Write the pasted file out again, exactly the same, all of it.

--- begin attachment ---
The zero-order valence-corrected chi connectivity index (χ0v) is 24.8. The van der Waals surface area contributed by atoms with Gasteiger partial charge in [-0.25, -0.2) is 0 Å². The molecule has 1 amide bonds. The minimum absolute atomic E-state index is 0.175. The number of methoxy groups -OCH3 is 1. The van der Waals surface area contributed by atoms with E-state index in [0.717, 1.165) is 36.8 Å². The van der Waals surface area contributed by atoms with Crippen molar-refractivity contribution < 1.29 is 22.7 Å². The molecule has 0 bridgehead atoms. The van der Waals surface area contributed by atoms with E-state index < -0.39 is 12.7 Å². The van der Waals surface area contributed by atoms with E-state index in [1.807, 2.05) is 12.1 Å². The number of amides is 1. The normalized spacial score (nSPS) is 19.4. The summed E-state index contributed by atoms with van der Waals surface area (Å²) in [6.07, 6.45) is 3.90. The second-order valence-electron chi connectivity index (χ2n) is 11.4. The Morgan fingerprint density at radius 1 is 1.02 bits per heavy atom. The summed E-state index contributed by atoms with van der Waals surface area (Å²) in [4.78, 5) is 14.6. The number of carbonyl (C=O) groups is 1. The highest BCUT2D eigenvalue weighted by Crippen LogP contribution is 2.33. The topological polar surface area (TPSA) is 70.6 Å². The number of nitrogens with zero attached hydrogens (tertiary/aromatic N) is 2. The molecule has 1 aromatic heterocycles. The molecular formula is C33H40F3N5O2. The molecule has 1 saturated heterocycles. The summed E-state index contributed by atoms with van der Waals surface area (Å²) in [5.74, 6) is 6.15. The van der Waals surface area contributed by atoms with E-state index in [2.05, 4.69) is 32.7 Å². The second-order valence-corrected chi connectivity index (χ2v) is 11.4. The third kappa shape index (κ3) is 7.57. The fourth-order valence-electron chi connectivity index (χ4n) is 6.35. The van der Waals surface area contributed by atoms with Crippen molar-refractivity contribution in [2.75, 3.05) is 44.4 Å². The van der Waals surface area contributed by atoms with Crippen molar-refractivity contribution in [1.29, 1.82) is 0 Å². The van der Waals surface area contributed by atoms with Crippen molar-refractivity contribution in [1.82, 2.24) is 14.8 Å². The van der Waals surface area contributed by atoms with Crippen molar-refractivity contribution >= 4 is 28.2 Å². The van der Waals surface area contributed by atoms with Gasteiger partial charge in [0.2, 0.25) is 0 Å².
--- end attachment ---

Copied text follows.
The zero-order valence-corrected chi connectivity index (χ0v) is 24.8. The van der Waals surface area contributed by atoms with Gasteiger partial charge in [-0.25, -0.2) is 0 Å². The molecule has 1 amide bonds. The minimum absolute atomic E-state index is 0.175. The number of methoxy groups -OCH3 is 1. The van der Waals surface area contributed by atoms with E-state index in [0.717, 1.165) is 36.8 Å². The van der Waals surface area contributed by atoms with Crippen molar-refractivity contribution < 1.29 is 22.7 Å². The molecule has 0 bridgehead atoms. The van der Waals surface area contributed by atoms with E-state index < -0.39 is 12.7 Å². The van der Waals surface area contributed by atoms with E-state index in [1.807, 2.05) is 12.1 Å². The number of amides is 1. The normalized spacial score (nSPS) is 19.4. The summed E-state index contributed by atoms with van der Waals surface area (Å²) in [6.07, 6.45) is 3.90. The second-order valence-electron chi connectivity index (χ2n) is 11.4. The Morgan fingerprint density at radius 1 is 1.02 bits per heavy atom. The summed E-state index contributed by atoms with van der Waals surface area (Å²) in [4.78, 5) is 14.6. The number of carbonyl (C=O) groups is 1. The highest BCUT2D eigenvalue weighted by Crippen LogP contribution is 2.33. The topological polar surface area (TPSA) is 70.6 Å². The number of nitrogens with zero attached hydrogens (tertiary/aromatic N) is 2. The molecule has 1 aromatic heterocycles. The molecular formula is C33H40F3N5O2. The molecule has 1 saturated heterocycles. The summed E-state index contributed by atoms with van der Waals surface area (Å²) in [5.74, 6) is 6.15. The van der Waals surface area contributed by atoms with E-state index in [2.05, 4.69) is 32.7 Å². The second-order valence-corrected chi connectivity index (χ2v) is 11.4. The third kappa shape index (κ3) is 7.57. The fourth-order valence-electron chi connectivity index (χ4n) is 6.35. The van der Waals surface area contributed by atoms with Crippen molar-refractivity contribution in [2.75, 3.05) is 44.4 Å². The van der Waals surface area contributed by atoms with Crippen molar-refractivity contribution in [1.29, 1.82) is 0 Å². The van der Waals surface area contributed by atoms with Crippen molar-refractivity contribution in [1.82, 2.24) is 14.8 Å². The van der Waals surface area contributed by atoms with Crippen molar-refractivity contribution >= 4 is 28.2 Å². The van der Waals surface area contributed by atoms with Gasteiger partial charge in [0.2, 0.25) is 0 Å².